When was the last time you wrote something with a pen?
Remember back in the day when we didn’t have keyboards at our arm’s length at every moment, and actually had to put pen to paper? When we would write in our diaries, or hand write assignments and essays and to-do lists and short stories and letters to pen pals and notes to our friends during class?
What happened to that?
Did you know that writing for just FIFTEEN minutes a day can help relieve stress, fear and anxiety? That handwriting personal notes can result in a healthier state of mind and a greater sense of life satisfaction? Isn’t that WILD?
Do you ever stop to think that maybe our brains are so scattered and we get so stressed because we never take the time to get in touch with our feelings and thoughts? That perhaps recapping our experiences in a journal would help consolidate our day and help us realise what is truly important? What is worth making note of, and what simply shouldn’t be worried about?
Would we write in our journal about how some boy we like didn’t text us back? About how you just missed out on the 50% sale at your favourite store and how at the time it ruined your whole day? About how the coffee you bought this morning was cold? No. I bet they wouldn’t even make the list. By writing down your day you might realise what is not worth your stress, and therefore stop worrying about it! If you wouldn’t bother writing it down in a journal to reflect back on in years to come, then why are you making such a big deal of it now?
What happened to sending letters to pen pals and writing notes to friends? I have an entire box filled with hand written letters, every birthday card I’ve ever been given, every note a friend ever passed me at school and even blank receipts my colleagues would print at the checkout when we worked nights at the supermarket and scribble notes to me on while we waited for customers. Would I print an email and put it in that box? No. It doesn’t have the same meaning. What happened to the handwritten touch? Have we become that “busy”?
How do you manage your tasks? These days is your phone just constantly bleeping at you, telling you what you haven’t done and what you have to do? How much of a failure you are for not finishing all of your work, and making you feel guilty every time you snooze an alert? I bet you SWORE you entered that reminder in your Outlook calendar, so when the notification didn’t go off and you missed the deadline, surely that’s technology’s fault, right?
What happened to to-do lists? To that amazing feeling of crossing something off when it was done? To not having excuses when technology fails us? To actually paying attention to what we are doing because we have to physically write it down and embed it into our memory, not just shoot off a quick text or email and forget about it 2 seconds later?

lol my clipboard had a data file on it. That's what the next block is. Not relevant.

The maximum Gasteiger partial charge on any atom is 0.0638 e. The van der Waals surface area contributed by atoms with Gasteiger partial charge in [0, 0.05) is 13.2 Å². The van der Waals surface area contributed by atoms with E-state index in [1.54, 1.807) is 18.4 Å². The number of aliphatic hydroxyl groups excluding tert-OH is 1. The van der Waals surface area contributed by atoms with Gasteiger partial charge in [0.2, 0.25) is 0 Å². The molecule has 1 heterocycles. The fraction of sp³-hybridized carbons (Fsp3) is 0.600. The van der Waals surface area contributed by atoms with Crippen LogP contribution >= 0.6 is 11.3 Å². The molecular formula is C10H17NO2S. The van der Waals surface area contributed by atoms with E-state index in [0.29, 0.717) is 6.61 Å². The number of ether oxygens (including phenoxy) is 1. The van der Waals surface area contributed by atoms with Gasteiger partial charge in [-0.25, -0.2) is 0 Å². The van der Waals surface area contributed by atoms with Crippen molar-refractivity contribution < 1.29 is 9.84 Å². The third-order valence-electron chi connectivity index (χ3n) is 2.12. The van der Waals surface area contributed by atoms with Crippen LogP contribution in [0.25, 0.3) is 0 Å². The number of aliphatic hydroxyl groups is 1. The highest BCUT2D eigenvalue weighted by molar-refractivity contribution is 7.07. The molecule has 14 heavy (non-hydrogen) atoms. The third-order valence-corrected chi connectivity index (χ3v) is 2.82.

What happened to mindfully connecting with our lives through the written word?
If you haven’t already heard, this month Officeworks is running a nation-wide campaign to encourage Aussies to spend a little bit of time each day writing.
Being a hand letterer, it goes without saying that I am 100% on board with this movement! Taking the time to handwrite or hand letter slows you down, makes you focus on one thing at a time, allows you to truly connect with your day and be more present, along with the health benefits mentioned above.
For me personally, I have been able to ease my impatience, to be present in the moment, to focus on one task at a time, and to stress less.
I have also suffered from a pinched nerve in my right shoulder for the last few years, and had been trying as much as possible to avoid over-using my preferred arm, as per doctor’s advice. Unfortunately it wasn’t helping.
I worried that starting my new obsession of hand lettering 9 months ago would do me even more damage. Isn’t it interesting that my pain has reduced by 95%, all since I started writing and using that part of my body every day?
I also stick to hand written to-do lists and post-it notes at work, no matter how hard everyone pushes to go paperless. To me, writing down my list connects me to the work, helps me be mindful of what I’m doing, realise if a task isn’t worth doing right now, and improves my memory. I also get to experience that wonderful feeling of crossing something off!
So join us, write something! A letter to your overseas friend or family member, a post it note to your parents or partner, a to-do list for work or school, your first best-selling novel – anything!
Take the #TimeToWrite today, and experience the benefits.
For more information on the campaign, please click here.
Thank you to Artline AU for asking me to be involved in this campaign.